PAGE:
by Alicia Izharuddin
Situating Muslim feminism in the bigger picture
Let’s face it, times are bad. Full-time and secure paid work are drying up, and real wages are not catching up with the rising prices of basic essentials. More adults in their 20s and 30s continue to live with their parents because it is too expensive to live on their own. Millennials have inherited a post-2008 global recession that never really recovered and an overpowering culture of debt. And now we welcome 2017 on a low note. We watch a car crash in slow motion as global superpowers and their leaders prove themselves to be devastatingly anti-women, anti-LGBT, anti-immigration, anti-Islam, and anti-peace. It will take a long time to offset the damage of their politics.
So what is the role of Muslim feminism during this period of cruelty and despair? Feminist-identified Muslim women of all ages are faced with challenges that crisscross faith and the secular arenas of their lives. It is time to connect the dots between different types of gender-based oppressions with those of male-dominated interpretations of religion. But being female and Muslim is not isolated from the economic and political reality either. In fact, the poor economic situation and political corruption have an impact on feminist and faith-based belief. The spiritual meaning of patience (sabar as being a component of one’s iman) and moral right or haqq are not used and reclaimed in the public discourse to alleviate the daily humiliations of Muslim women and non-normative people. Instead, sabar is distorted to justify domestic and national suffering. What is morally right becomes manipulated to condone the discrimination of women and people of non-normative genders and sexualities from attaining their full potential in the public sphere.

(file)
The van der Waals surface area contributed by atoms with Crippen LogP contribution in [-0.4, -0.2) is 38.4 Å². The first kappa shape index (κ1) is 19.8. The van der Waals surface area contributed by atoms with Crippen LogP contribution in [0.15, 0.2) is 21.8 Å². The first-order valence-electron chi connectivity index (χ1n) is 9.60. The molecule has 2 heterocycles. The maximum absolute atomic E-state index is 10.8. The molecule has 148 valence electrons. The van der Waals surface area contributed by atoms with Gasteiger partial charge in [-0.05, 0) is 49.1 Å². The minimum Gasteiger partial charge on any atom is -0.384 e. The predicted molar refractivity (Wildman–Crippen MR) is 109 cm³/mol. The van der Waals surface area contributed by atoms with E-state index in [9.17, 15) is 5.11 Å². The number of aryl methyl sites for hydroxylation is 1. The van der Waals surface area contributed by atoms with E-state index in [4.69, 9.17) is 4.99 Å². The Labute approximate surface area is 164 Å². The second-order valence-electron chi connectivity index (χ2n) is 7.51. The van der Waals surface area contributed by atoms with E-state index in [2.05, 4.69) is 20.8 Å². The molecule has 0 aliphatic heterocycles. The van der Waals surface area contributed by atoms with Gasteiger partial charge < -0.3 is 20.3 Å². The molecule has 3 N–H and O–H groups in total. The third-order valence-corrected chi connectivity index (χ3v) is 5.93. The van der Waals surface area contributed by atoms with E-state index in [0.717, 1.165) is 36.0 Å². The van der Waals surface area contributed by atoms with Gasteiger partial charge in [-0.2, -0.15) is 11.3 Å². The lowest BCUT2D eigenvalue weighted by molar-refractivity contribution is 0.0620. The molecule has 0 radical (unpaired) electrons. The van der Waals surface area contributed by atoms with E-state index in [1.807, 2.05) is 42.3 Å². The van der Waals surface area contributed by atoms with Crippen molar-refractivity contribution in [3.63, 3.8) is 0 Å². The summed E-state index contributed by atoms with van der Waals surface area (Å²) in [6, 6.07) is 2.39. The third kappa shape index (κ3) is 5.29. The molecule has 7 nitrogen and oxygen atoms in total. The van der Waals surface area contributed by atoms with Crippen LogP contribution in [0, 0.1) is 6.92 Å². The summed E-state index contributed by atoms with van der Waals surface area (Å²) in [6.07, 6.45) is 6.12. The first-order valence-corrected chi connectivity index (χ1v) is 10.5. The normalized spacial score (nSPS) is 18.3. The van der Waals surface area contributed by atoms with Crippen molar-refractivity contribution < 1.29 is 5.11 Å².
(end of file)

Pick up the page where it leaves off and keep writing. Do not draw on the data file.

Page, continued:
What does it mean to be young, Muslim and feminist today? For many young women, it means a whole new life; a commitment that transforms their way of thinking about the world, a new set of friends, and re-orientation of priorities manifested in their ambitions and daily practices. This commitment is synonymous with what is understood as ‘feminist consciousness’, a process of seeing the world from a gendered perspective and about being re-born as a feminist. However, the backlash that awaits them for articulating their feminist commitment is often hostile and violent. Rather than an apparatus and ideological framework for social justice, the iconoclastic demands of feminism are frequently judged as un-Islamic and inimical to local culture. Muslim feminism is not the default feminism for people who identify as feminist women and Muslim. When I conducted a focus group last September on what it means to be a Muslim feminist today, the responses I got were eye-opening: Muslim feminists are not entirely enamoured by the limits of ‘Muslim feminism’. Perhaps there is an assumption that being a Muslim feminist means looking at every feminist issue from a religiously-informed lens when not everything that is important to being a person is religious or Islamic.